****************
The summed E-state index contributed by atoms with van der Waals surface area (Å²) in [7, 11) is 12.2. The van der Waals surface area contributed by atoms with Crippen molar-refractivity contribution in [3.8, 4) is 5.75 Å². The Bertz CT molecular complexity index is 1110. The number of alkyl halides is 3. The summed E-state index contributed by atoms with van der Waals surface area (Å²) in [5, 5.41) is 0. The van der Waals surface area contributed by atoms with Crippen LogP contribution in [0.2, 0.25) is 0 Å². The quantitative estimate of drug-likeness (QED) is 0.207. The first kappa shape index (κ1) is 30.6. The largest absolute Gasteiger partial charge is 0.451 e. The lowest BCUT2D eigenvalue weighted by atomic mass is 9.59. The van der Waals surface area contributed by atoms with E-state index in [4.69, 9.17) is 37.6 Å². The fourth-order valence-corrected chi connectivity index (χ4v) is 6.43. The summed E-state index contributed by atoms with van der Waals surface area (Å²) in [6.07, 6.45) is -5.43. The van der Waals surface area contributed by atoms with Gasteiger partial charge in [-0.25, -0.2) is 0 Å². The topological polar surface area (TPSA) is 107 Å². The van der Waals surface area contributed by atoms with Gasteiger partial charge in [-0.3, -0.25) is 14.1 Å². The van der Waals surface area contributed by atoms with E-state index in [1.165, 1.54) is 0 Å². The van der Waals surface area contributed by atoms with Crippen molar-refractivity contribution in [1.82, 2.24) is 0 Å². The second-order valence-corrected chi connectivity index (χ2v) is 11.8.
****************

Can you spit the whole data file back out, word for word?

The summed E-state index contributed by atoms with van der Waals surface area (Å²) in [7, 11) is 12.2. The van der Waals surface area contributed by atoms with Crippen molar-refractivity contribution in [3.8, 4) is 5.75 Å². The Bertz CT molecular complexity index is 1110. The number of alkyl halides is 3. The summed E-state index contributed by atoms with van der Waals surface area (Å²) in [5, 5.41) is 0. The van der Waals surface area contributed by atoms with Crippen LogP contribution in [0.2, 0.25) is 0 Å². The quantitative estimate of drug-likeness (QED) is 0.207. The first kappa shape index (κ1) is 30.6. The largest absolute Gasteiger partial charge is 0.451 e. The lowest BCUT2D eigenvalue weighted by atomic mass is 9.59. The van der Waals surface area contributed by atoms with E-state index in [4.69, 9.17) is 37.6 Å². The fourth-order valence-corrected chi connectivity index (χ4v) is 6.43. The summed E-state index contributed by atoms with van der Waals surface area (Å²) in [6.07, 6.45) is -5.43. The van der Waals surface area contributed by atoms with Gasteiger partial charge in [-0.25, -0.2) is 0 Å². The topological polar surface area (TPSA) is 107 Å². The van der Waals surface area contributed by atoms with Gasteiger partial charge in [-0.3, -0.25) is 14.1 Å². The van der Waals surface area contributed by atoms with E-state index in [1.165, 1.54) is 0 Å². The van der Waals surface area contributed by atoms with Crippen molar-refractivity contribution in [1.82, 2.24) is 0 Å². The second-order valence-corrected chi connectivity index (χ2v) is 11.8.